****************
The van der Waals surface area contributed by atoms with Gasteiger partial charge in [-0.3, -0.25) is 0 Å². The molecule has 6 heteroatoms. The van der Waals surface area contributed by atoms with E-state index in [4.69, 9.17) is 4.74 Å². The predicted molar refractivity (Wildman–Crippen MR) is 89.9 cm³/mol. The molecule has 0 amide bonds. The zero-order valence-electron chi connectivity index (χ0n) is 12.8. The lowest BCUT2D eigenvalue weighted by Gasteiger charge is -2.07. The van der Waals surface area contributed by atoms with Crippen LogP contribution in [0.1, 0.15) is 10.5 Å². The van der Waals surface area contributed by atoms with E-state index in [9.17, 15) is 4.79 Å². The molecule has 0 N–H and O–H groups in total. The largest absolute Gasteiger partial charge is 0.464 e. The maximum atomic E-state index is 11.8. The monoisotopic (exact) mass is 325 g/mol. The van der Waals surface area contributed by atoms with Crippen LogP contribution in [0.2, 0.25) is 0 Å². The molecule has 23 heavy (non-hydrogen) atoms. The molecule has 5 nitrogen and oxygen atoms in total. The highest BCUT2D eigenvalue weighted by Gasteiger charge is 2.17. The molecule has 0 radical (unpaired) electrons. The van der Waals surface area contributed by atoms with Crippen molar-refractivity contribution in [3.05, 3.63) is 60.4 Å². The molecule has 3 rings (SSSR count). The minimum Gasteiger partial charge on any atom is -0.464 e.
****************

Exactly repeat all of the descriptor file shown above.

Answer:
The van der Waals surface area contributed by atoms with Gasteiger partial charge in [-0.3, -0.25) is 0 Å². The molecule has 6 heteroatoms. The van der Waals surface area contributed by atoms with E-state index in [4.69, 9.17) is 4.74 Å². The predicted molar refractivity (Wildman–Crippen MR) is 89.9 cm³/mol. The molecule has 0 amide bonds. The zero-order valence-electron chi connectivity index (χ0n) is 12.8. The lowest BCUT2D eigenvalue weighted by Gasteiger charge is -2.07. The van der Waals surface area contributed by atoms with Crippen LogP contribution in [0.1, 0.15) is 10.5 Å². The van der Waals surface area contributed by atoms with E-state index in [9.17, 15) is 4.79 Å². The molecule has 0 N–H and O–H groups in total. The largest absolute Gasteiger partial charge is 0.464 e. The maximum atomic E-state index is 11.8. The monoisotopic (exact) mass is 325 g/mol. The van der Waals surface area contributed by atoms with Crippen LogP contribution in [0.2, 0.25) is 0 Å². The molecule has 23 heavy (non-hydrogen) atoms. The molecule has 5 nitrogen and oxygen atoms in total. The highest BCUT2D eigenvalue weighted by Gasteiger charge is 2.17. The molecule has 0 radical (unpaired) electrons. The van der Waals surface area contributed by atoms with Crippen molar-refractivity contribution in [3.05, 3.63) is 60.4 Å². The molecule has 3 rings (SSSR count). The minimum Gasteiger partial charge on any atom is -0.464 e.